When Virginia joined the Confederacy, Union troops occupied Alexandria and most municipal functions were assumed by the U.S. Army. The “We’ve Been Burned: Alexandria Firefighters During the Civil War” walking tour this Saturday, April 11, 2015 from 1:00 PM – 3:00 PM will explore firefighting during the Union occupation. How were volunteer fire companies treated by Federal authorities? Were firefighters allowed out after curfew? What happened to the firehouses and equipment? These questions will be answered as tour participants visit the sites of four of the five fire houses, and learn what happened if there was a fire in the occupied city.
The tour is for age 10 and older and costs $6 for adults, $4 ages 10-17. Reservations are required, as space is limited. Telephone 703.746.4994, or visit this link.
The Friendship Fire Company, established in 1774, was the first fire company in Alexandria. Friendship members were volunteers – motivated by their concern for the property and well-being of the community.
Today the Friendship Firehouse, built in 1855, is a museum open to the public. Buckets, hose, axes, and Friendship’s mid-19th century suction engine – elaborately decorated with the company’s clasped-hands insignia – are on view. Visitors also see their ornate hose reel carriage that was made in Alexandria, and learn about the company as a fraternal organization and its larger role in the community. In addition to fighting fires, Friendship members participated in parades and performed ceremonial duties for civic events. In the firehouse Meeting Room ceremonial artifacts such as helmets, capes and other regalia, are exhibited alongside the room’s original furniture.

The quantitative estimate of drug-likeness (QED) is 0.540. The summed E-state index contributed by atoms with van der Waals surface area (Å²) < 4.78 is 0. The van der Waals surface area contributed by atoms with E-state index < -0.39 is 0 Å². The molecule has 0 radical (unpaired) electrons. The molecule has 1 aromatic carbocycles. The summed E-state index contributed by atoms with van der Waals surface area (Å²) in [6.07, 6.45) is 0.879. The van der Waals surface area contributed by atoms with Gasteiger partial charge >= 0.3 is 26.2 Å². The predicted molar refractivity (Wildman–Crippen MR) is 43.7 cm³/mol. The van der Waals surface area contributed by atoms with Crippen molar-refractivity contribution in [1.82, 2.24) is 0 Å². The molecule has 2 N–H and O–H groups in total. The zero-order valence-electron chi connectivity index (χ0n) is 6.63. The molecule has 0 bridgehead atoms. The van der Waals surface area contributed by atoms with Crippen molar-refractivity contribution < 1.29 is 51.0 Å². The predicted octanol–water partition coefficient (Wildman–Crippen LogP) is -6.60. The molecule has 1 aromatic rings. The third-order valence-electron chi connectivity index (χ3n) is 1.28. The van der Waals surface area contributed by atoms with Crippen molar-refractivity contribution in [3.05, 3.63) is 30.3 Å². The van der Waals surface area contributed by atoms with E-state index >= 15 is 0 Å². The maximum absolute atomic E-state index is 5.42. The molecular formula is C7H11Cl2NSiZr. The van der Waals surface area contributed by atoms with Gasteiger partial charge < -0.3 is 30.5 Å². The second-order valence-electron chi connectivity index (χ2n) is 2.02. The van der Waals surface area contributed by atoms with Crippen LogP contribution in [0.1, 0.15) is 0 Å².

Friendship Firehouse Museum is located at 107 South Alfred Street in Old Town, Alexandria. The site is open from 1-4 pm on Saturdays and Sundays; closed on major holidays. The museum is owned and operated by the City of Alexandria, and managed by the City’s Office of Historic Alexandria. Special programming is offered throughout the year.
For more information, visit this link, or contact the museum by calling 703.746.3891.